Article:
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COMMENT: No minority rights in Pakistan — Shahid Saeed
We live in such an ideologically insecure country hell-bent on maintaining our brand as an Islamic Republic that we undercount and under-report the percentage of minorities in our census. There is a barrier the size of the Great Wall of China that prevents minorities from becoming successful citizens in Pakistan
Amidst the outrage over the sentencing to death of Aasia Bibi, a 45-year old mother of five, over charges of blasphemy that seem difficult to prove and have triggered a debate on the blasphemy law itself, what has been conveniently ignored is the fact that the said incident occurred after people refused to drink water brought by Aasia Bibi, considering it to be napaak (impure). Ironically, it is socially acceptable that people belonging to the poor Christian community are treated despicably, considered unhygienic, called names such as choora (sewer cleaner), regardless of their actual profession. The accusers who refused to drink water brought by Aasia Bibi were somehow acting within religious guidelines. I would like to ask them whether they would act in the same manner if Aasia Bibi and her likes were to be replaced by white Caucasian Christian women. I am pretty positive that there would be no qualms in accepting that glass of water or food touched by Christians who are not chooras. Clearly, then, it is not a matter of religion but socio-economic status that makes people discriminate in such an outrageous and horrific manner in the name of religion.
A few years ago, the Capital Development Authority (CDA) had put up a banner on the Islamabad Expressway inviting the Christian biradari (community) to apply for janitorial jobs vacant at the CDA. Historically, Christians from poor backgrounds have served as janitors and cleaners, and many continue to do so whilst fighting social injustice, but for a government department to declare janitorial jobs solely reserved for Christians is disgusting. Our society tolerates, accepts and practises shameful, abominable and repulsive behaviour every day, all in the name of religion. My head hangs in shame.
We live in a country where, for a long time, elections were carried out under religious apartheid as minorities were denied their right to universal franchise by forcing separate electorates on them. The freedom to profess religion guaranteed by Article 20 of the constitution has been meaningless in the light of the legal and social discrimination against minorities. Article 20 grants people of all faiths freedom to “profess, practice and propagate” their religion, but the Second Amendment and Ordinance XX prohibit the Ahmedis from practising their religion openly and denies them the right to call themselves Muslims by categorising their faith for them. We guarantee them freedom of religion, only as long as the majority can feel secure by calling itself the constitutional Muslims and prohibiting the Ahmedis from nearly everything that they believe in, including the right to name their small town of Rabwah, as it has been rechristened Chenab Nagar. The insecurity of the majority sects has been written down in the Second Amendment and Ordinance XX and continues with constant court cases against the Ahmedis.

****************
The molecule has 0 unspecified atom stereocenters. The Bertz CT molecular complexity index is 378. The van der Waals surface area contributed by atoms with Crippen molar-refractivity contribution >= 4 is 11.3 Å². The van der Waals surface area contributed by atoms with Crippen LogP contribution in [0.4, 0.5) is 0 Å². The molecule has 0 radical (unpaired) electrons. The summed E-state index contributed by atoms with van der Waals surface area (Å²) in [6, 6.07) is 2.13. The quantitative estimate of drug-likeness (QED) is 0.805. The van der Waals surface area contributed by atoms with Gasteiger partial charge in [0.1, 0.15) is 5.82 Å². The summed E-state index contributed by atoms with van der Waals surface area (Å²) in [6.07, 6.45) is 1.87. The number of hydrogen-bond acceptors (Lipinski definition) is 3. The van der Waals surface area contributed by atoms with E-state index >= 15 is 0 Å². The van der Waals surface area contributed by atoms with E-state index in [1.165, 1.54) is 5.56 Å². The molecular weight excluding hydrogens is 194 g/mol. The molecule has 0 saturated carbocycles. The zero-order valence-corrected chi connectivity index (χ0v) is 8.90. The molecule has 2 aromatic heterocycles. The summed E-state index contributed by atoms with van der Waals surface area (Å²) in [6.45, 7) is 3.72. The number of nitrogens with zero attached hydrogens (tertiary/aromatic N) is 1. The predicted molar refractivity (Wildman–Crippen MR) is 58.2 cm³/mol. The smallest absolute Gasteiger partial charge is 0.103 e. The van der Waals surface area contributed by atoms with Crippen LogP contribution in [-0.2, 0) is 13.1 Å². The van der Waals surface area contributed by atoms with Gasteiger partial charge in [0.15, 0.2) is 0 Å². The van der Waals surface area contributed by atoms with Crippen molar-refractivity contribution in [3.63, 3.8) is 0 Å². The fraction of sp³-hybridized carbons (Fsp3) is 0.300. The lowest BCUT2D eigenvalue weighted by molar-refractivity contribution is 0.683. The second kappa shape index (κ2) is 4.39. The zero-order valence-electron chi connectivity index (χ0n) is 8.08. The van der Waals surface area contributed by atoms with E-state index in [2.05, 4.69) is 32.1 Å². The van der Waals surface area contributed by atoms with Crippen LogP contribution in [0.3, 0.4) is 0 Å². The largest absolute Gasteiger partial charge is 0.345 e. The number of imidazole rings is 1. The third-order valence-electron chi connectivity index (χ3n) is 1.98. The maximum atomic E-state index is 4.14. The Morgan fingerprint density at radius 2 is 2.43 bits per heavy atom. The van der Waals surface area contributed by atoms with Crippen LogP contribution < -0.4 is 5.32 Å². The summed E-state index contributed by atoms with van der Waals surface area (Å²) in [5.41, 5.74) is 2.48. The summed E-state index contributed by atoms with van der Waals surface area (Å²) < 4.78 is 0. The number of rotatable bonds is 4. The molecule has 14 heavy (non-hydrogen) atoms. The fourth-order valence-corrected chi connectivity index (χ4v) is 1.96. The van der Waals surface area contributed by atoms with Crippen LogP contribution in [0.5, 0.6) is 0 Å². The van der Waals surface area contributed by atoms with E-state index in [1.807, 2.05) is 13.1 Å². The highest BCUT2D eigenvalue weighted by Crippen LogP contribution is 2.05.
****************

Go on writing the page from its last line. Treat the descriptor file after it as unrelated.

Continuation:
The fact is there are no minority rights in Pakistan. Minority members of parliament have to begin their speeches by first praising Islam and the government of Pakistan for guaranteeing them whatever limited rights they have, and still they are looked down upon by the ulema (sitting mostly on the treasury desks). It is as if we are doing a favour to them by extending basic humanitarian rights. The Hindu community has faced constant harassment and the number of forced conversions in Sindh has been on a constant rise. The Christian community faces social barriers of enormous proportions and has been the target of innumerable terrorist attacks too. Starting from partition when the Sikh and Hindu populations were killed in massive numbers, minority faiths have suffered immensely. The anti-Ahmedi agitation of 1953 started the wave of mass harassment and persecution that continues to this day. Temples have been razed, churches have been burnt and poor people lynched and killed in the name of religion.